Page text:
Correction: An earlier version of this review misidentified a character described on screen as a “lethal combination of beauty, brains and ambition.” That description refers to Victoria, the character played by Elizabeth Debicki, not Gaby, played by Alicia Vikander. This version has been corrected.


Napoleon (Henry Cavill) and Gaby (Alicia Vikander) are called on for repartee. It doesn’t go well. (Courtesy of Warner Bros. Pictures)

The villainess at the center of the Cold War spy caper “The Man From U.N.C.L.E.” — an icily beautiful criminal mastermind named Victoria Vinciguerra — is described on screen as “a lethal combination of beauty, brains and ambition.” If only the film were so well-rounded.

Oh, it’s lethal, all right, but not in a good way. Although the film has ambitions of honoring the TV spy series on which it’s based, it fails to evoke any of that show’s 1960s cool. It’s a creaky, bloated simulacrum of the groovy past, where it should be a quick, slick and debonair re-imagining of it. Forget beauty and brains. This “U.N.C.L.E.” is not just decrepit, but ugly and dumb.

Let’s start with the theory that the movie is, as it purports to be, an action film. After a brisk and mildly pulse-quickening prologue, in which CIA agent Napoleon Solo (Henry Cavill) whisks the sexy East German auto mechanic Gaby Teller (Alicia Vikander) over the Berlin Wall — into a waiting get-away van, via a zip line — the film pivots 180 degrees into a weirdly dull drawing-room comedy, set largely in hotel suites and posh clubs and devoid of derring-do. When it finally gets going again, close to the end, with a chase scene, the pursuit is filmed so poorly that the director, Guy Ritchie, has to resort to using multiple split screens to jazz it up.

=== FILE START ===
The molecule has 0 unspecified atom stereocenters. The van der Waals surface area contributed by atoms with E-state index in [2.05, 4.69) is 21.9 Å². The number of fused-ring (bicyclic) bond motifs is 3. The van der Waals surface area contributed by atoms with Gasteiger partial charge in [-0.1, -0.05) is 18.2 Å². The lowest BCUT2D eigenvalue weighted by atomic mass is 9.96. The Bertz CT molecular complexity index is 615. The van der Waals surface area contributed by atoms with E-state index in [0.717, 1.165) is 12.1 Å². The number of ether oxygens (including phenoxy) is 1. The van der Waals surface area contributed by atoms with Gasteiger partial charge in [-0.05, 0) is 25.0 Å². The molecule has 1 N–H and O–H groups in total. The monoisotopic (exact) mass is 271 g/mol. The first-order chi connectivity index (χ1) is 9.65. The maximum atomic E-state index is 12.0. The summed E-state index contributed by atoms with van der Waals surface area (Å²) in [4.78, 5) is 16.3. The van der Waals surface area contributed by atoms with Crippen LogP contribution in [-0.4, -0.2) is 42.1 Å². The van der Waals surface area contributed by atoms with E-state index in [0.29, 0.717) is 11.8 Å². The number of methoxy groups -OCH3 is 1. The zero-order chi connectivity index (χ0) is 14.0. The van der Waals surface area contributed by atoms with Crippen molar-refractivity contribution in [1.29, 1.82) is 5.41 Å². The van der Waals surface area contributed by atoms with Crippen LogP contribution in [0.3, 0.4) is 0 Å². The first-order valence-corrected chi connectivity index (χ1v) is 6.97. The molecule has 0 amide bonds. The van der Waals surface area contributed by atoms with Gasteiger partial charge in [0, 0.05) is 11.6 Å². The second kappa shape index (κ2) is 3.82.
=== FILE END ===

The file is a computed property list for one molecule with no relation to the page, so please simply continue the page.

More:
Seeing the same lame thing from five angles does not make it better.

As for the plot, in which Solo teams up with a KGB agent named Illya Kuryakin (Armie Hammer) to retrieve a nuclear warhead before it falls into the hands of a mutual enemy: It is a tedious exercise in bickering. Hammer, in the role created by David McCallum, is completely lacking in the quality that made Illya so popular, i.e., his sex appeal. Speaking with an accent as thick as borscht, and lumbering like a Soviet shot putter, the actor comes across as closer to another small-screen icon of the ’60s: Lurch, the Frankensteinian butler from “The Addams Family.”

For his part, Cavill looks for all the world like he’d be happier back in Superman’s cape than in the ill-fitting bespoke suits into which his beefcake has been stuffed. He’s supposed to be the witty one of the pair, but the only repartee he seems capable of delivering with anything close to panache is the film’s parade of dirty double entendres. (At one point, Solo makes a joke to some femme fatale about filling her “gaps”; at another, he asks whether someone is “turned on.” It’s like his dialogue was lifted from a Tinder chat.)

Ritchie, who co-wrote the script with his “Sherlock Holmes” collaborator Lionel Wigram, apparently thinks the audience is just as unsophisticated. When the setting switches from Berlin to the Eternal City, the on-screen title informs us that we’re now in “Rome, Italy” (just in case you thought the Trevi Fountain and the Spanish Steps were in Rome, N.Y.). In what seems like a half-baked nod to the pedigree of the TV series, which was created with the modest assistance of James Bond’s Ian Fleming, Gaby and Illya — who are posing as fiances — check into a hotel room numbered 707.

It’s less an homage than a math error.

But the saddest thing is that the film is set up like an origin story, ending with the formation of the titular international spy agency — which stands for United Network Command for Law and Enforcement. The threat that this mess of a movie might be followed by a sequel is enough to make anyone cry uncle.

PG-13. At area theaters. Contains action violence, suggestive material and brief nudity. 116 minutes.